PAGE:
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At a time like this, even modest, and potentially temporary, declines in the unemployment rate deserve a round of applause.  Well, unless the decline in the unemployment rate only brings it back to where it was for the first three months of the year.  And unless the rate remains significantly higher for people who had been stranded furthest from opportunity even before the recession.  So, maybe a golf clap?

In all seriousness, the release last week of May unemployment numbers was an important moment, and simultaneously almost entirely meaningless. The fact that the overall rate returned to 9.7% provides some sign that the slight uptick in overall unemployment in April may be an anomaly, and not in fact a signal that we are entering the second downturn of a dreaded "double-dip" recession.  But, when coupled with continued evidence that communities of color continue to bear the worst of the downturn—15.5% unemployment for African Americans, 12.4% unemployment for Latinos—and, when we remember that even the overall 9.7% rate is still exceedingly high by historical standards, the good news becomes fairly thin gruel.

What is meaningful, however, is that Newsweek, a mainstream news source if ever there was one, chose to put a storyabout the dramatic differences in unemployment rates among different communities on the front page of its website, even if the story did portray the situation as a function of the downturn as opposed to a broader and longer-term trend.  Perhaps it will inspire other news sources to cover this reality, or perhaps it will remind policymakers that one-size-fits-all economic recovery strategies are insufficient to address the unique challenges of communities that faced severely limited economic opportunity even before the financial crisis.

Read more at The Opportunity Agenda website.

Originally posted to The Opportunity Agenda on Tue Jun 08, 2010 at 10:17 AM PDT.

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Comment Preferences

  •  The lowdown on Bernanke's World: (3+ / 0-)
    Recommended by:
    shaharazade, Pris from LA, OnlyWords

    No one will believe it's the Blues if you wear a suit, `less you happen to be an old person, and you slept in it.

    by dov12348 on Tue Jun 08, 2010 at 10:24:21 AM PDT

  •  the rich getting richer (5+ / 0-)

    works for them until the poor have become everybody but the 1% and have nothing left to lose or until the planet kills off humans as an unsuccessful evolutionary line.

    •  The rich HATED and still hate FDR because he (0+ / 0-)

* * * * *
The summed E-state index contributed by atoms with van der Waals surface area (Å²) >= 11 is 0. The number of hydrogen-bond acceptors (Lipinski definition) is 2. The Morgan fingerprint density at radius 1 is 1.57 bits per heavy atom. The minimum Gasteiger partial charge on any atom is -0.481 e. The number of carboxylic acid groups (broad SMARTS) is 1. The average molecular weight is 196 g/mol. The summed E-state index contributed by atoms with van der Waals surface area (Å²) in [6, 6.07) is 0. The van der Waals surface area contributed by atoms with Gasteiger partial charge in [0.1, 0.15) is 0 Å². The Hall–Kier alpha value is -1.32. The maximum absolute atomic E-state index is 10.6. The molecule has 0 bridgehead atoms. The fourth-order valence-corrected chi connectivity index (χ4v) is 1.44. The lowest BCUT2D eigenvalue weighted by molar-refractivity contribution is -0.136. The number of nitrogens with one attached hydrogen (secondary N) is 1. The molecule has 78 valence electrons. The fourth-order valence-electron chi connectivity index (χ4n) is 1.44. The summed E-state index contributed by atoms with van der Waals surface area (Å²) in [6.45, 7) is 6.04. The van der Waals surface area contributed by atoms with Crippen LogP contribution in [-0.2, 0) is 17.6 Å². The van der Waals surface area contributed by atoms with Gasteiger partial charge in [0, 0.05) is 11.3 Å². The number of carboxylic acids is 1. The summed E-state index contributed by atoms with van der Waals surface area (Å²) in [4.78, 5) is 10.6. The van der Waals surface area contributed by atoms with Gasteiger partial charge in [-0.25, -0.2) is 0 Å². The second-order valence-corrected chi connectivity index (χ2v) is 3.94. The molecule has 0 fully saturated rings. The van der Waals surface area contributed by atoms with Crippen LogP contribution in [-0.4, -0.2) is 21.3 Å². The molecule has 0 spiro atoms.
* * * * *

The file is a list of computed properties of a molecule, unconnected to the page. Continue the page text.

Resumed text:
put the breaks on the destruction of the middle class.

      What America needs now is another FDR - hope he shows up soon.

      •  FDR saved the system for the rich (0+ / 0-)

        he made it possible for it to limp along another 75 years.   I don't want another FDR.

        •  If that were so, how come ALL Conservatives hate (1+ / 0-)
          Recommended by:


          •  and FDR Welcomed Their Hatred! (0+ / 0-)

            Madison Square Garden 1936

               For nearly four years you have had an Administration which instead of twirling its thumbs has rolled up its sleeves. We will keep our sleeves rolled up.

               We had to struggle with the old enemies of peace: business and financial monopoly, speculation, reckless banking, class antagonism, sectionalism, war profiteering.

               They had begun to consider the Government of the United States as a mere appendage to their own affairs. We know now that Government by organized money is just as dangerous as Government by organized mob.

               Never before in all our history have these forces been so united against one candidate as they stand today. They are unanimous in their hate for me – and I welcome their hatred.

            Hopefully, come 2012, we'll hear a similar sentiment from President Obama.

            I am not now, nor have I ever been, a member of the Republican Party

            by OnlyWords on Tue Jun 08, 2010 at 12:02:10 PM PDT

            [ Parent ]

          •  because (0+ / 0-)

            they are just like the conservatives today, they want all of it , not just the amount the government decrees they should have to preserve stability.   Greed.

            Plus, FDR represented the first major routine regulatory efforts in business, anti-trust was the first thrust and wasn't as successful.  But we've moved passed that, those rules have been strengthened and then gutted.   The times are different, the world is different.  FDR is a hero, not necessarily the hero for today.   This is not about mending the edges any more.   We need to approach the question is corporate hegemony, NGO's, etc. the appropriate model for governance of the majority of the world's resources.  That's today's problem.   It goes beyond what FDR faced to the same degree that the changes from the Founding Fathers to FDR changed what choices FDR would make.